Camden Town review
I'm too old for Camden. You have to be under thirty and come here for the pubs and clubs and loud banging and clanging music, and cheapo markets.
There are three kinds of student in the world. The first type are the quiet ones, who sit at pine tables tapping out essays and letters into their laptop computers, next to a takeaway tub of nuts and salad. The second type walk around with bright blue hair and a steel bar through their nose, impatiently waiting for any kind of trouble to break out, with which they can show some solidarity (it doesn't matter what it is -- as long as they can shout at someone). And the third type are the wasters, the drinkers -- the happiest ones -- who spend their days doing nothing worth remembering, so have nothing to forget. You can see all three types in Camden. They live here for a few years before swapping out their university clothes for a smart city suit and shiny pair of shoes. As soon as they don the uniform of an adult they have to move out of town — that is the rule. And they are only allowed back in as day-trippers and tourists.
I'm sitting here watching some older ones desperately trying to delay their age by sporting a ponytail and a pork pie hat. They are the kind of people who splash aftershave over their designer stubble, and spend five minutes struggling to make a roll-up when they'd rather have a cigarette.
I will say this, though... Camden has got some of the craziest shop fronts in London. Have a walk down Camden High Street and you'll see huge shoes the size of rowing boats nailed to the roof, and playing cards that are bigger then a bedspread hanging off the wall. I can see scorpions and dragons and fifty foot snakes, big yellow elephant heads, and even a naked lady wrapped around in black leather. One of the shops has got an airplane out the front (not a picture of a plane -- a twenty foot long model of one). Camden reminds me of the seaside — one of those beachfront promenades selling buckets and spades and tacky tat to the tourists. It's all cheap T-shirts and Union Jack ashtrays, 99p umbrellas and mirrored sunglasses. Every shop seems to be selling beanie hats and clip-on cases for your mobile phone. If you want to buy a cigarette lighter with a !@$% leaf on it, then this is the place. If you want to buy one of those colourful bongs which look like a broken set of bagpipes, then come to Camden. Camden High Street is full of shops that have rails of hats and tat hanging from the top. Get your Bob Marley t-shirts! Get your 'I Love London' shorts and shirts! Get some postcards and a picture of the Pope smoking dope!
It gets better when you reach the lock, because there are plenty of pavement cafes and posh pubs to have a sit-down. It's very nice around there when it's sunny, but if you make the mistake of coming at 8 AM on a cold January morning (like I did today) then bring a pair of gloves with you for chrissakes, because it's almost too cold to write anything down. My jaw has started to ache from my chattering teeth. The ducks are dipping their toes in the water before they get in, to check its temperature. The frozen leaves are hanging off the trees like crystal droplets on a chandelier.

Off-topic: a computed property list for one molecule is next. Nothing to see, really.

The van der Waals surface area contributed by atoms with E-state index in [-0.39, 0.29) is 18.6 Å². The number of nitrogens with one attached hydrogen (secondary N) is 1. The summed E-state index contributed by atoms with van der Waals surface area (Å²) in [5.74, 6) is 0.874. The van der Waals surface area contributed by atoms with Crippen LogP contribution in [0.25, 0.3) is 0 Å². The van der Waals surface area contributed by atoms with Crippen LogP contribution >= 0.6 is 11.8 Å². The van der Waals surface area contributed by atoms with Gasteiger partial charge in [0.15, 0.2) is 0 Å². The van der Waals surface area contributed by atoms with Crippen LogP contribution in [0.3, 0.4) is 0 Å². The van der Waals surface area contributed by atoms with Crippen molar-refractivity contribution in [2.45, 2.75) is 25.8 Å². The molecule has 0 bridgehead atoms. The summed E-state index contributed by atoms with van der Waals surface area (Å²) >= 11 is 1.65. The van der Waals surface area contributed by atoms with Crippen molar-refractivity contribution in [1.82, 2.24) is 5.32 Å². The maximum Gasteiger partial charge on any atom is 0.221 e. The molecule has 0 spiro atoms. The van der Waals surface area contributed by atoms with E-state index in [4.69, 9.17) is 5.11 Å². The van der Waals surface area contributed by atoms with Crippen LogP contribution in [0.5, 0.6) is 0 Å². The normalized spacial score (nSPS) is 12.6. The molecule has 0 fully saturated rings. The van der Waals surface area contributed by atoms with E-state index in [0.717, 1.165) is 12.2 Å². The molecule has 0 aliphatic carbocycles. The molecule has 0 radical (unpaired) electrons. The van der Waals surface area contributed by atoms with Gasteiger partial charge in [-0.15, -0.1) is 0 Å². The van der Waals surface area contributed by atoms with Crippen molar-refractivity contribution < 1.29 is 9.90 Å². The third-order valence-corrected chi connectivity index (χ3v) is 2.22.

The lock gates look nice from fifty feet away, but if you take a closer look then you'll see a rubbish dump of litter floating up behind. I can see tin cans and beer bottles, paper plates and polystyrene kebab cartons, two deflated old footballs, plus a chopped up forest of sticks and twigs and unwanted builder's planks. Don't let that put you off, though, because it's probably just too early in the morning for them to have emptied it (it's 8 AM). As soon as they open it up for a boat it will flush away like a toilet.
There's one part of Camden that I definitely recommend you visit -- the market. Every guidebook ever written recommends Camden Market, but they rarely tell you that there's more than one. So lots of tourists step straight off the tube and end up in the tacky one down Camden High Street, and wonder what all the fuss is about. So here is my advice: ignore that one and find Camden Lock Market instead (by the lock), and especially Stables Market down Chalk Farm Road. Stables Market is the real beauty, and is nestled amongst the railway arches. It's decorated with bronzed-models of horses, wooden stalls and fairy lights. I think it's worth a visit even if you're not buying anything.
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